The defendant admits that if the search was legal, the statement given to the FBI agent also was legal. Our review of the record confirms that the defendant's statement was admissible. Therefore, defendant Lilly's conviction is affirmed.
REVERSED as to defendant Gallegos; AFFIRMED as to defendant Lilly.
THORNBERRY, Circuit Judge, specially concurring:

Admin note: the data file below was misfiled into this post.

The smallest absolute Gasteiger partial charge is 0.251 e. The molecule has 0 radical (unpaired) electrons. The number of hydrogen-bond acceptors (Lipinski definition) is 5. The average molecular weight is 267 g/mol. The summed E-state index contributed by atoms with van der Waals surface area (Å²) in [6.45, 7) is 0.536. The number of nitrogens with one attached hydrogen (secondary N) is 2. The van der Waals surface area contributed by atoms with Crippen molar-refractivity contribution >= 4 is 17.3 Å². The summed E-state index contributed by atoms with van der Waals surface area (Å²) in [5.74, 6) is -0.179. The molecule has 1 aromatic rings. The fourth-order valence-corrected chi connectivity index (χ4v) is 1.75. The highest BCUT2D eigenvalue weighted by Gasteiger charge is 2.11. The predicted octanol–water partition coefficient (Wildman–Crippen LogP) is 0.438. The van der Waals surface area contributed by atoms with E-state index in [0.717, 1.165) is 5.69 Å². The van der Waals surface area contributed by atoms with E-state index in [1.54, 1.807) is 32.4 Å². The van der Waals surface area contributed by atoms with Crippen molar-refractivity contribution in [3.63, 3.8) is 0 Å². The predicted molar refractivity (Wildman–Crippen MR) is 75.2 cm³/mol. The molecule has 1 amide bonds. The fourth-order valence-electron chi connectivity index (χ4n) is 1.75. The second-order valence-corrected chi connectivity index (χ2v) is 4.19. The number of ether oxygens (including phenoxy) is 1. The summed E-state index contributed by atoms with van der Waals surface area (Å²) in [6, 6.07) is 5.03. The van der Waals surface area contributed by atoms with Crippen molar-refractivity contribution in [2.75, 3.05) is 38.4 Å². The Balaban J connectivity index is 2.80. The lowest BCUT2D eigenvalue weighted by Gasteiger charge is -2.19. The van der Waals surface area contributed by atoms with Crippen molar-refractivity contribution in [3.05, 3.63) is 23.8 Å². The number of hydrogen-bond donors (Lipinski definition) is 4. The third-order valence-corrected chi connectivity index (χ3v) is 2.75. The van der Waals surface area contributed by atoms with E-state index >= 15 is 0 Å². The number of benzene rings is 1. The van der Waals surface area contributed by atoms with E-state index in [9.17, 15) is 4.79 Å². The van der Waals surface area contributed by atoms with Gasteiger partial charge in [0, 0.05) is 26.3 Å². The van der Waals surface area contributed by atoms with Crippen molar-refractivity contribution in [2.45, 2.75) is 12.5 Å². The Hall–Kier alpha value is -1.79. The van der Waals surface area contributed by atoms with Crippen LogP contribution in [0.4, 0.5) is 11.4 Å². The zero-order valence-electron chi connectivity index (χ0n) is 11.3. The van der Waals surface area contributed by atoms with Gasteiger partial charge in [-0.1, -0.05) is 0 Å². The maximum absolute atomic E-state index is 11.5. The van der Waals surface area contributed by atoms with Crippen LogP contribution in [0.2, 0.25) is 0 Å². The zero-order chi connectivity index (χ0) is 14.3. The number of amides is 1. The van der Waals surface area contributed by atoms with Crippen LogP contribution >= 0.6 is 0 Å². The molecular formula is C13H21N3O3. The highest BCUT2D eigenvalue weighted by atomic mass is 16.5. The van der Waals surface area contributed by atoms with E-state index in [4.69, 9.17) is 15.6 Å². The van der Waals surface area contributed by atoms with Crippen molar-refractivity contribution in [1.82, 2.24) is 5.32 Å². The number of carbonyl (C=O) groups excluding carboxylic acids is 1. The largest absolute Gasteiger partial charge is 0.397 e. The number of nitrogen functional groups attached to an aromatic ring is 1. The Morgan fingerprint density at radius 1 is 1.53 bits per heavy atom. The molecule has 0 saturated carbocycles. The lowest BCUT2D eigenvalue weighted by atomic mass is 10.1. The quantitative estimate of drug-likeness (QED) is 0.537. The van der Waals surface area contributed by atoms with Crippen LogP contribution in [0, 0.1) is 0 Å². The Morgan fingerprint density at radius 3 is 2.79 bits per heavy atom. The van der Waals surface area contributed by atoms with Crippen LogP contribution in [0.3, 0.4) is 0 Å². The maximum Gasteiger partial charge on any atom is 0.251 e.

I concur specially in the result reached by the panel. I agree with the majority's wellreasoned opinion that a prisoner retains some fourth amendment rights but that prison officials are not bound by warrant and probable cause requirements. I also agree that the issue in this case is the reasonableness of the two searches and that the government should bear the burden of showing that reasonableness. I believe, however, that in the case of appellant Gallegos, there is a far more compelling reason for holding the body cavity search to which she was subject unreasonable. Gallegos contended, and the government did not dispute, that she was held in administrative detention for several days prior to the body cavity search. She was placed in the solitary confinement cell after she initially refused to consent to the body cavity search. When she arrived at the cell she was required to do three "deep knee bends" and "spread". During the time that she was confined she was allowed to wear only a T-shirt, the light remained constantly on in the cell, and she was guarded at all times. She was required to use the bathroom by squatting on a sheet and using a small pan. During her confinement she was visited by authorities who strenuously urged that she consent to the search. When the authorization for the body cavity search was received, five persons, including two males, came to take Gallegos to the clinic. She was told that the non-medical, male officers would have to be present in the room during the cavity search. At this point she "consented" to the removal of the contraband.